By far the most impressive team in the first week of action, Team Liquid notched victories over Team Impulse and Counter-Logic Gaming in matches that were rarely in question, despite star free agent acquisition and former world champion ADC Piglet being out due to complications attaining his Visa. Per manager Steve “Liquid” Arhancet, Piglet will be back for week 2, though you’d barely have even noticed his absence. Challenger player Keith McBrief stepped in to try and fill those large shoes, teaming up with Xpecial in the bottom lane, and put on a hell of a show. In their first game against Impulse, Team Liquid built a protect the ADC comp around Keith’s Kog’maw with Janna, Lulu, Nunu, and Gnar, and played it brilliantly. If you didn’t watch this game, do yourself a favor and go do it now, i’ll wait.
Back yet? Good. What you just witnessed were North America’s best Gnar, best Nunu, and with all due respect to TSM’s Lustboy, the best Janna as well, all on the same team. This “protect the carry” comp is a look I believe we will see A LOT from Team Liquid this split, backed up by Xpecial’s statements in a post game interview, “Piglet is a mechanical god, we want to showcase that, we will build a lot of comps that focus around the AD…” This game was also our first chance to see fan favorite Voyboy’s replacement in the mid lane, Korean import FeniX, against NA competition. He matched up against, in my opinion, the best performing mid laner during the Season 4 Summer Split, XiaoWeiXiao, and held his own during lane phase, dying once to a Jarvan gank, but proving very useful with the utility god that is Lulu. There isn’t much to say about his performance other than he played well in his role, but their second game would dive deeper into FeniX’s trick bag. So onward we shall go.
Game 2 featured a matchup against an ever hyped Counter-Logic Gaming team. I had to go back and watch this game again just to make sure there was no last-minute swap at ADC, with Team Liquid subbing in Jesus Christ himself, because that was the only reasonable explanation for what happened to CLG. If you introduced a friend to competitive league of legends, and told them that one of the game’s biggest stars was an ADC in this game, they would’ve come away convinced his name was Keith McBrief. CLG chose to lane-swap, sending Doublelift and Aphromoo top lane, so the first time we got the chance to see Keith in a real skirmish was around the 17 minute mark, when both teams gather around dragon. His Caitlyn picked up a rather ordinary kill onto Aphromoo’s blitzcrank, then made a highlight reel play, flashing into Blue Golem pit and blind sniping the evading LeBlanc with a piltover peacemaker. Those two kills started a snowball that would end in a bloody mess of CLG corpses and a 9/1/12 stat line.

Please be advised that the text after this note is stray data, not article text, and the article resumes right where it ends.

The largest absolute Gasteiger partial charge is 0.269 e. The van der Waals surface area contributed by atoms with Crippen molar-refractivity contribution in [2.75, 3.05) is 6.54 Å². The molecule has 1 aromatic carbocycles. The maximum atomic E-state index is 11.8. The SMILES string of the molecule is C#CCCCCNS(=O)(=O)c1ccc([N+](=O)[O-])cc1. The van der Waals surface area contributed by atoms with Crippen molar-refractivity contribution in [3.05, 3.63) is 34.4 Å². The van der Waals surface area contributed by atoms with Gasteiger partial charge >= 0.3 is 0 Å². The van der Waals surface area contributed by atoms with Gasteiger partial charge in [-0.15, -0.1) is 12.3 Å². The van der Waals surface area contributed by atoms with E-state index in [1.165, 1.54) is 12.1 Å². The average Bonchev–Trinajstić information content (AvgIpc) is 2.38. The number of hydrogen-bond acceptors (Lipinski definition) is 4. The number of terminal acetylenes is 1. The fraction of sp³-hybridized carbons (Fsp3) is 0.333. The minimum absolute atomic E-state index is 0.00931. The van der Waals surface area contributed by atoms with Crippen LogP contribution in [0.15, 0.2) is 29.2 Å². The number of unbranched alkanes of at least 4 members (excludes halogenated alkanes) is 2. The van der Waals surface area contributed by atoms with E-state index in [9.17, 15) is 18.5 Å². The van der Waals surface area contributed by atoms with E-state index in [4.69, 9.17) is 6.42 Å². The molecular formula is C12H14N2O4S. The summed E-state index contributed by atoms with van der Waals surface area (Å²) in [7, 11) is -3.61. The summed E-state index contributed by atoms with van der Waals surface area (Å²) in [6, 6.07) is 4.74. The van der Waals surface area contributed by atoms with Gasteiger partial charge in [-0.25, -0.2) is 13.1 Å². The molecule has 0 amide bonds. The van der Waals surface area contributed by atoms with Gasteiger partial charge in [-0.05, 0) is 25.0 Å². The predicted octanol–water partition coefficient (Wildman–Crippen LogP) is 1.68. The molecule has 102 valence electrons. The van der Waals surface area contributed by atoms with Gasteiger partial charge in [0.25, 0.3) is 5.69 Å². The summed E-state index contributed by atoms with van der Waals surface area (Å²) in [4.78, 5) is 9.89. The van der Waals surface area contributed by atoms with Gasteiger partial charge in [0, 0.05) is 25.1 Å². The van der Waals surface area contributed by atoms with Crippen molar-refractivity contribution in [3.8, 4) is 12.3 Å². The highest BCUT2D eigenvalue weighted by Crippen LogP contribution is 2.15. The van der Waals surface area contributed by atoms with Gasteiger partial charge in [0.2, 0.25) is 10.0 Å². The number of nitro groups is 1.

Keith was far from going at it alone, however. He was able to showcase his impressive skills in large part due to the team’s superior coordination and map dominance. The action began quickly, with Xpecial’s Annie picking up a solo kill first-blood on Xmithie’s Rengar invade, and it never got better for Xmithie from there. The next time we see him is a failed attempt at a lane-gank on the bottom side of the map, Link’s LeBlanc attempted to flank through the enemy jungle, and FeniX’s Azir followed down river. Both top laners begin to teleport in, but seeing the fight has already failed, Benny’s Rumble cancels his teleport and remains top, leaving LeBlanc isolated, chased down, and killed, leading to an uncontested first dragon for Team Liquid at 11 minutes, and setting up the aforementioned dragon fight at 17 minutes that was to spark the Keith McBrief show. Soon after, FeniX showed off his impressive Azir play, turning around a 3 man tower dive with a well timed ultimate, surviving, and picking up a double kill that opened the flood gates for a true thrashing of CLG.
A budding powerhouse
Team Liquid dictates game flow with superior map movements, their team-fighting is superb, they choose fights on their terms, take objectives, often making it look rather easy. All with barely any practice with a full roster. That’s a scary proposition for the rest of the North American LCS. This team is at the top after the first week because they deserve to be, and in spite of a tough set of games next week against Cloud 9 and TSM, I expect them to remain there, not just next week, but for the rest of the split. The only question for me is, how much will they improve with time to practice and play together? They have the talent, experience, and decisiveness to become one of the best teams North America has ever produced. One that can have eyes at winning not just in North America, but on a world stage. If that sounds a little lofty, well, it’s not called overreaction theater for nothing.